Introduction: Merguez Sausage: Lamb Sausage From the Anonymous Andalusian Cookbook
This recipe is from “The Book of Cooking in Maghreb and Andalus in the era of Almohads, by
an unknown author.” It is commonly known in English today as: “The Anonymous Andalusian
Cookbook.” The major part of the English translation is by Charles Perry, a scholar, food historian,
and writer of a food column for the L.A. Times. The book's original title was:
Kitab al tabij fi-l-Maghrib wa-l-Andalus fi `asr al-Muwahhidin, li-mu'allif mayhul
Or Kitab al tabikh fi-l-Maghrib wa-l-Andalus fi `asr al-Muwahhidin, li-mu'allif majhul.
The Andalucía, or Al-Andalus, was the Arabic name given to the parts of the Iberian
Peninsula and Septimania governed by Arab and North African Muslims
Step 1: Preparing Cuts of Meat
"First get some meat from the leg or shoulder of a lamb and pound it until it becomes like meatballs."
I took the lamb shoulder and cut it into small pieces. Then I pounded it with a tenderizing hammer until it was a mush.
Step 2: Further Preperations
Although the original recipe called for pounding, this seemed incredibly labor intensive. To speed up the process, I ran the meat through a grinder and then pounded it to achieve the desired texture.
Step 3: Seasoning
"Knead it in a bowl, mixing in some oil and some murri naqî' , pepper, coriander seed, lavender, and cinnamon."
Murri naqi was a salty sauce made by rotting barley. It takes vaguely like soy sauce, which is much easier to obtain.
Then I added the ingredients called for in the recipe. Like most period recipes, no real quantities
are given, so I just went with what looked right as far as proportions and what I thought would taste best.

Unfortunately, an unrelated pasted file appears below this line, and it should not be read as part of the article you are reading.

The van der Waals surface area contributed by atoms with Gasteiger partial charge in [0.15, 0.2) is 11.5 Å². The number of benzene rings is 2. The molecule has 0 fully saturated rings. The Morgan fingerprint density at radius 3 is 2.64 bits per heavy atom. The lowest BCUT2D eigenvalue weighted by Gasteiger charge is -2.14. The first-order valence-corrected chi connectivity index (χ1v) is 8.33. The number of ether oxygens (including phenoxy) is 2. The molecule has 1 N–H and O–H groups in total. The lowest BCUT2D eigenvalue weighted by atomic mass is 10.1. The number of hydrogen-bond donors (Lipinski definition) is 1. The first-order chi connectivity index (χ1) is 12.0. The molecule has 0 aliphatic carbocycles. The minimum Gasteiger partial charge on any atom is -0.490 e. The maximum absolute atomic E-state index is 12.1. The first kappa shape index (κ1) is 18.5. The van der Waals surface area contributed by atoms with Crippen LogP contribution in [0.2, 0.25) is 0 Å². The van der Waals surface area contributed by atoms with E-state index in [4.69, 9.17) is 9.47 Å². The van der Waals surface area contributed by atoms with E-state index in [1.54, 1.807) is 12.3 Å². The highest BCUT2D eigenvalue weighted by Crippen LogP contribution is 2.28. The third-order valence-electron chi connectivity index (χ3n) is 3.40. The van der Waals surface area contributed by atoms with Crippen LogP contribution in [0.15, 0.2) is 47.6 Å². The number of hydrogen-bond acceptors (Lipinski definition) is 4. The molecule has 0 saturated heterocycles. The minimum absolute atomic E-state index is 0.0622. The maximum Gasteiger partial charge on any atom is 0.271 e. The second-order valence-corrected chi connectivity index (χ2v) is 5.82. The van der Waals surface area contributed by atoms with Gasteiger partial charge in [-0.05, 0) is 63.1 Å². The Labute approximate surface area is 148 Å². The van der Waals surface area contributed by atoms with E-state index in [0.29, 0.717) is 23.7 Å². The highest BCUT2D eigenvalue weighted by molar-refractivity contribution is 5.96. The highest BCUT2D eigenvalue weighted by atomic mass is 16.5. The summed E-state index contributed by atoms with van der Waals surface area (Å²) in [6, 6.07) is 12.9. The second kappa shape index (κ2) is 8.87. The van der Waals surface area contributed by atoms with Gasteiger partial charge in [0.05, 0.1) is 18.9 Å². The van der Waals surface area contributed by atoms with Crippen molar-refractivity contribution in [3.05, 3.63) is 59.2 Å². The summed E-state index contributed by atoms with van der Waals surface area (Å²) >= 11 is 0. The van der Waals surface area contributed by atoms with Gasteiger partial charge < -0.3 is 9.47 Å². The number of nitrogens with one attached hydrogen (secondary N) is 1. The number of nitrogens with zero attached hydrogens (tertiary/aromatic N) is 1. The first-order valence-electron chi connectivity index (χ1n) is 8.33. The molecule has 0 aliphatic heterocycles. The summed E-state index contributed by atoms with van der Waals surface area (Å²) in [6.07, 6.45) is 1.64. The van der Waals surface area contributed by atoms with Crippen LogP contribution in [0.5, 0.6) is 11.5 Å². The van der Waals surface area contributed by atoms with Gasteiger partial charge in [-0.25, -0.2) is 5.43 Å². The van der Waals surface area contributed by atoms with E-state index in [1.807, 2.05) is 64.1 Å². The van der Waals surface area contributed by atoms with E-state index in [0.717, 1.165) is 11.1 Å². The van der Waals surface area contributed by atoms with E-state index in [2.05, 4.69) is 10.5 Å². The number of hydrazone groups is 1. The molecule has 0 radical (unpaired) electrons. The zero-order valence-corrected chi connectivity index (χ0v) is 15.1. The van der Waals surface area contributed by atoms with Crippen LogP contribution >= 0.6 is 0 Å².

six ounces of extra virgin olive oil.
Two tablespoons of ground pepper
Two tablespoon of ground lavender.
One tablespoon of Coriander
One tablespoon of Ceylon Cinnamon
Step 4: Taste Testing the Mixture
I fried a small piece of this mixture to taste and see if I needed to adjust any of the seasoning
Step 5: Adding the Fat
"Then add three quarters as much of fat, which should not be pounded, as it would melt while frying, but chopped up with a knife or beaten on a cutting board."
I asked the local butcher to save me lamb fat for making the sausage.
I cut up the frozen lamb fat into small pieces and mixed it in with the meat.
This was done because the recipe calls for the fat to be in larger chunks.
Step 6: Preparing the Casing and Stuffing
"Using the instrument made for stuffing, stuff it in the washed gut, tied with thread to make sausages, small or large."
I washed the lamb sausage casing. I fed a casing over the extruder horn. Then I put the meat into the grinder and
turned the wheel to force it through into the casings.
My efforts resulted in about a dozen six inch sausage links.
This sausage differs from modern sausages in that it does not have any added salt.
However, the murri naqi is very salty. I don’t know that it would have the preservative effect that salt
would so I would eat this as a fresh sausage if refrigeration was not available or smoke it to cure it.
Step 7: Cooking
The sausage is fried and then served with vinegar and oil with cilantro.
The sausage is juicy, with a light hint of the spices but not enough to overwhelm the flavor of the meat.
The predominant flavor is that of the soy sauce with a little bit of a floral/sage taste of the aromatics.
It can be fun to make a 600 year old recipe come to life again.
Participated in the